The modality specific differences during the P200 and N550 time periods may be a residual effect of the stimulation that fades over time. Thus, the further away in time from the stimulation, the less apparent the effect. However, the time period between the P200 and N550 K-complex peaks, which is labeled N350 in Figure 1 and included an obvious negative component around this time in both the auditory and visual evoked responses, did not show significant differences in either somatosensory or visual primary cortical areas. The N350 component has often been attributed to vertex sharp waves (Colrain et al 2000). The lack of modality specific differences in primary cortical areas for the N350 peak, as there is in P200 and N550 time period suggests that the mechanisms underlying the production of vertex waves are indeed different in some distinct way from those involved in the K-complex, or at least do not show any reflection of primary sensory pathway involvement. In the P900 comparisons, there are relatively few cortical areas that are significantly different across conditions, and there is no apparent relationship with the primary sensory areas for either the visual and somatosensory conditions, as there was during the P200 and N550 component time periods.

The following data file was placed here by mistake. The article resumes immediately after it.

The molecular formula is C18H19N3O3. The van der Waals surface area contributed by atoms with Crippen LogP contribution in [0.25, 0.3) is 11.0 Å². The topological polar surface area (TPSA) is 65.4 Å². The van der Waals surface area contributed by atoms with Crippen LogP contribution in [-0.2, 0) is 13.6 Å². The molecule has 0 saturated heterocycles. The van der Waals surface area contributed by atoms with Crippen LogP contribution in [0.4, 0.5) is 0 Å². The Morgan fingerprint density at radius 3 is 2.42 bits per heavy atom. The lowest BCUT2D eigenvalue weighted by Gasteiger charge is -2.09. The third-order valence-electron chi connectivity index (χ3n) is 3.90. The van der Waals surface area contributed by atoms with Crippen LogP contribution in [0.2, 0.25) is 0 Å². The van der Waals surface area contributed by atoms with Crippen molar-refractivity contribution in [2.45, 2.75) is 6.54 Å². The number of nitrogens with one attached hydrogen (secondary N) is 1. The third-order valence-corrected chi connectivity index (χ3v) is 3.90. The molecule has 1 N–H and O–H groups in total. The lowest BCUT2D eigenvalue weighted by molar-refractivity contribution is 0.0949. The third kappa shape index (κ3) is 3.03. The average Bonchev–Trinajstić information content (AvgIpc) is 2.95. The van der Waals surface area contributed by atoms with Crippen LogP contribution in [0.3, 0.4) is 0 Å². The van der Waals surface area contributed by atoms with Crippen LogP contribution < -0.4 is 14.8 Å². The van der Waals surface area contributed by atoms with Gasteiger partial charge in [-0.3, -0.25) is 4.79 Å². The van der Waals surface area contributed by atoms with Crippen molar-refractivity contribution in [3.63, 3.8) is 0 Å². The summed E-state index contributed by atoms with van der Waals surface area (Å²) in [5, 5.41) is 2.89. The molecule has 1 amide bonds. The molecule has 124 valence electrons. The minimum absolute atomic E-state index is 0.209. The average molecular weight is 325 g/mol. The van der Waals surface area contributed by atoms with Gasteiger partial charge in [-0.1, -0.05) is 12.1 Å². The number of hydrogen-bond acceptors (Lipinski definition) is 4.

These results confirm that during sleep, different types of stimuli evoke a stereotypic, global, K-complex slow wave. However, the spatial and temporal resolution of source modeling hd-EEG allowed us to observe aspects of the evoked K-complex response that were not stereotypic. For somatosensory and visual stimulation, the P200 and the N550 components showed differential involvement of primary cortical areas consistent with the activation of primary sensory pathways. One possibility is that the global K-complex is produced by an initial activation of the primary cortical area that expands throughout the cortex via corticocortical connections or indirectly through other structures. An alternative explanation is that the evoked K-complex response reflects the parallel activation of both specific and nonspecific ascending sensory pathways to the cortex (Brodal, 1981). Specific pathways relay detailed sensory information about to primary cortical areas, while the nonspecific pathways often involve collateral innervations of the reticular formation, and are capable of diffusely activating the entire cortex (Brodal, 1981; Jones, 2003). During sleep, the main function of the nonspecific pathways may be to provide an early warning signal of danger and potentially even wake the organism (Halasz, 2004). Thus, the stereotypical K-complex response common to all modalities of stimulation may be the result of nonspecific pathway involvement (Colrain 2005) and the modality specific differential activations apparent in the P200 and N550 components may result from parallel processing via the classical sensory pathways. This interpretation is consistent with the fact that auditory stimulation produces the most stereotypic K-complexes. In microosmatic animals, like humans, the auditory system is the most useful for detecting potential dangers in the environment during sleep and is therefore likely to be the most efficient in activating the nonspecific sensory pathways to produce the most stereotypical K-complex slow waves. While further investigations are needed to characterize the neural circuitry underlying these events, the hd-EEG data presented here suggest a previously unrecognized involvement of primary cortical areas at specific time periods during peripherally evoked slow waves.